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MATTER

 

Elasticity

 

Young's Modulus

Hooke's law

strain energy

elastic hysteresis

 

 

 

Young's Modulus

 

This is a typical stress-strain curve of a ductile material.

 

A brittle material would have a much smaller strain value before breaking(making EB shorter).

 

 

stress-strain curve

 

 

L - limit of proportionality


E - elastic limit


Y - yield point


X - stress removed here, body has permanent strain 0X'


B - breaking stress

 

 

 

For a given material,

 

Young's Modulus (E) is the ratio of stress* to strain*, provided the limit of

 

proportionality is not exceeded.


* sometimes referred to as stress σ (sigma), strain ε (epsilon)

 

 

Young's Modulus in terms of stress and strain

 

 

The gradient at any point on a stress - strain graph is the Young's Modulus (E).

 

 

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Hooke's Law and Molecular Separation

 

Hooke's Law states that the extension(x) of a spiral spring(or other elongated body) is proportional to the applied force(F), provided the limit of proportionality is not exceeded.

 

Hooke's Law equation

 

k is the constant of proportionality(a measure of 'stiffness')

 

 

So force-extension curves of different materials are straight lines through the origin, with gradient k.

 

 

Hooke's Law & stiffness

 

 

On a stress-strain graph the Young's Modulus is constant for the portion of the graph where Hooke's Law applies.

 

This can be easily shown by substituting for k = F/x into the equation for E.

 

 

proof that E is constant for Hooke's Law

 

E is a constant because l, A and k are all constant.

 

 

The force F between molecules is directly proportional to small displacements either side of the equilibrium position ro .

 

This translates in the bigger picture to applied force being proportional to extension.

 

 

Hooke's law & molecular separation

 

 

 

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Strain Energy

 

To obtain an expression for the strain energy(work done) in stretching a wire, consider a wire of original length l0 where a force F produces an extension x .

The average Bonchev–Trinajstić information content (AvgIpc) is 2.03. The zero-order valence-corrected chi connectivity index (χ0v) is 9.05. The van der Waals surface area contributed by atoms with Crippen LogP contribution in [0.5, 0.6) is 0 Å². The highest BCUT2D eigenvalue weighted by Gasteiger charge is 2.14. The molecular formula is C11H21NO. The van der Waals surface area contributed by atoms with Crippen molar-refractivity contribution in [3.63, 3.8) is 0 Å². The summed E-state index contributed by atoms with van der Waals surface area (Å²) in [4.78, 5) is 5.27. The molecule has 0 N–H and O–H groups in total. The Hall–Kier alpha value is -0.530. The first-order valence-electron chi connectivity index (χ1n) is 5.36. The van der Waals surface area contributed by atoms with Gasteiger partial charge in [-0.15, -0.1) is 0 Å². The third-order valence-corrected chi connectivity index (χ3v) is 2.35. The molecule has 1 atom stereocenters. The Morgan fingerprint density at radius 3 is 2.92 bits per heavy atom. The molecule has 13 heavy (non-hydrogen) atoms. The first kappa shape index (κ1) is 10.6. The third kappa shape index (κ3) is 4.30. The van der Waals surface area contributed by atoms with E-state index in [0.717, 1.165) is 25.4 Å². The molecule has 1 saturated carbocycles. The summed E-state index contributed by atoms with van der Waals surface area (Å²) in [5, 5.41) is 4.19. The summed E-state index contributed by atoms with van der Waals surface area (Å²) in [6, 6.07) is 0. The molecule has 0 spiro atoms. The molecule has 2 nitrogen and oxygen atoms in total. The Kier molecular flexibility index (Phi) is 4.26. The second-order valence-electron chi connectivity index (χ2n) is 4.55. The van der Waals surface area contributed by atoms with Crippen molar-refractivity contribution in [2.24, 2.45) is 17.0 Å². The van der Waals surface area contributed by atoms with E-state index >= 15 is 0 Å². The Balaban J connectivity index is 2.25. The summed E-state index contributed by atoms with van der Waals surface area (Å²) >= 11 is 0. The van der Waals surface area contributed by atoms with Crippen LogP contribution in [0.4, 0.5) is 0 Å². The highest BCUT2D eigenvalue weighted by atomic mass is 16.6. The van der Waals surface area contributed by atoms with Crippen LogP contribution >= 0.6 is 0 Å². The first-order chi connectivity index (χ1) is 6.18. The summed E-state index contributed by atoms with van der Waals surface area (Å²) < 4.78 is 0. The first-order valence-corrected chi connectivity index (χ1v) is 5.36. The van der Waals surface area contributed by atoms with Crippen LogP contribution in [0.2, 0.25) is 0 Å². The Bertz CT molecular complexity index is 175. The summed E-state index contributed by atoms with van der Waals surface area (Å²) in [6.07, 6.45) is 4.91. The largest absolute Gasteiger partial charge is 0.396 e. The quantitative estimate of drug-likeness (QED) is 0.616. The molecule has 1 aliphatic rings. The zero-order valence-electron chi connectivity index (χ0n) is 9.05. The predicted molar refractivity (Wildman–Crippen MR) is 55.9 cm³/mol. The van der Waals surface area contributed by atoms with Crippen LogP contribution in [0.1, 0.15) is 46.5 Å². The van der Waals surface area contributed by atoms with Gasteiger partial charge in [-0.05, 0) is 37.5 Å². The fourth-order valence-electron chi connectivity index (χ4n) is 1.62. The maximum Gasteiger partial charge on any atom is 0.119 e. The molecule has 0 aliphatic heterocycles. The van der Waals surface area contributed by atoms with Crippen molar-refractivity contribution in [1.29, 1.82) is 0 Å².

It is assumed that the wire obeys Hooke's Law.

 

 

Hooke's Law energy stored in a wire - diagram

 

 

Now, let the force F cause a further extension δx, , where δx is so small that F may be considered constant.

 

Since,

 

work done = force x distance force moves

 

strain energy derivation equation #1

 

The total work done when the wire is stretched from 0 to x is the area under the F - x curve between these two limits.

 

strain energy equation #2

 

Since the wire obeys Hooke's Law,

 

strain energy equation #3

 

Substituting for F in the integral expression(above):

 

strain energy equation #4

 

strain energy equation #5

strain energy equation #3,         strain energy equation #6

 

 

energy stored in a stretched wire

 

 

As can be seen from the graph, the area under the curve is half the product of F and x .

 

 

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Elastic Hysteresis

 

 

elastic hysteresis

 

 

The graph illustrates how, for a given force, the extension is greater for unloading than loading.


Looking at this another way, for a given extension the loading force is greater than the unloading force.


The stretching produces an increase in temperature(loading).  

 

When the strain is reduced(unloading) the temperature drops.

 

However, some heat is retained to keep the material above its initial temperature.

 


For a complete cycle, the increase in heat energy is the area of the hysteresis loop.

 


The graph is for rubber, but metals also exhibit this property, though the effect is considerably smaller.

 

 

 

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